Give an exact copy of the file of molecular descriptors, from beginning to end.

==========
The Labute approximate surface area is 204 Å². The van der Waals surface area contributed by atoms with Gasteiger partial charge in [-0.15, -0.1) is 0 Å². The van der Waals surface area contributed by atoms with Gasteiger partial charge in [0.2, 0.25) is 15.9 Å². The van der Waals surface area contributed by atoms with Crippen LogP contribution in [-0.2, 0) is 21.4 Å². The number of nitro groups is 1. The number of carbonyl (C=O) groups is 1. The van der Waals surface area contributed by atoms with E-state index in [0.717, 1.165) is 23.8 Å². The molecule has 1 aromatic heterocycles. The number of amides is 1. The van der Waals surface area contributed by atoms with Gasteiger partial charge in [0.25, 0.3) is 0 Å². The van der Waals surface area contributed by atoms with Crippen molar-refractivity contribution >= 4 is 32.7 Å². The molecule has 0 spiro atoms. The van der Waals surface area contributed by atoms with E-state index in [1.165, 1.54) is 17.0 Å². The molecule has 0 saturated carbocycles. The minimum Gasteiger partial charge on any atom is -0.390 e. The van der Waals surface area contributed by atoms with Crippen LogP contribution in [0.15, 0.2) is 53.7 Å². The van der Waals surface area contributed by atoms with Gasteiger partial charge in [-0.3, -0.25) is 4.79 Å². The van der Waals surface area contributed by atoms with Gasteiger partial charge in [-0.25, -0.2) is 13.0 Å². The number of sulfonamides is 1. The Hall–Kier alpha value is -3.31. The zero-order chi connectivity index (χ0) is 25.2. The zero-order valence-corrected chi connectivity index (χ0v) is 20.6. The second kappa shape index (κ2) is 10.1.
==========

The Labute approximate surface area is 204 Å². The van der Waals surface area contributed by atoms with Gasteiger partial charge in [-0.15, -0.1) is 0 Å². The van der Waals surface area contributed by atoms with Gasteiger partial charge in [0.2, 0.25) is 15.9 Å². The van der Waals surface area contributed by atoms with Crippen LogP contribution in [-0.2, 0) is 21.4 Å². The number of nitro groups is 1. The number of carbonyl (C=O) groups is 1. The van der Waals surface area contributed by atoms with E-state index in [0.717, 1.165) is 23.8 Å². The molecule has 1 aromatic heterocycles. The number of amides is 1. The van der Waals surface area contributed by atoms with Gasteiger partial charge in [0.25, 0.3) is 0 Å². The van der Waals surface area contributed by atoms with Crippen molar-refractivity contribution >= 4 is 32.7 Å². The molecule has 0 spiro atoms. The van der Waals surface area contributed by atoms with E-state index in [1.165, 1.54) is 17.0 Å². The molecule has 0 saturated carbocycles. The minimum Gasteiger partial charge on any atom is -0.390 e. The van der Waals surface area contributed by atoms with Crippen LogP contribution in [0.15, 0.2) is 53.7 Å². The van der Waals surface area contributed by atoms with Gasteiger partial charge in [-0.3, -0.25) is 4.79 Å². The van der Waals surface area contributed by atoms with Gasteiger partial charge in [-0.25, -0.2) is 13.0 Å². The number of sulfonamides is 1. The Hall–Kier alpha value is -3.31. The zero-order chi connectivity index (χ0) is 25.2. The zero-order valence-corrected chi connectivity index (χ0v) is 20.6. The second kappa shape index (κ2) is 10.1.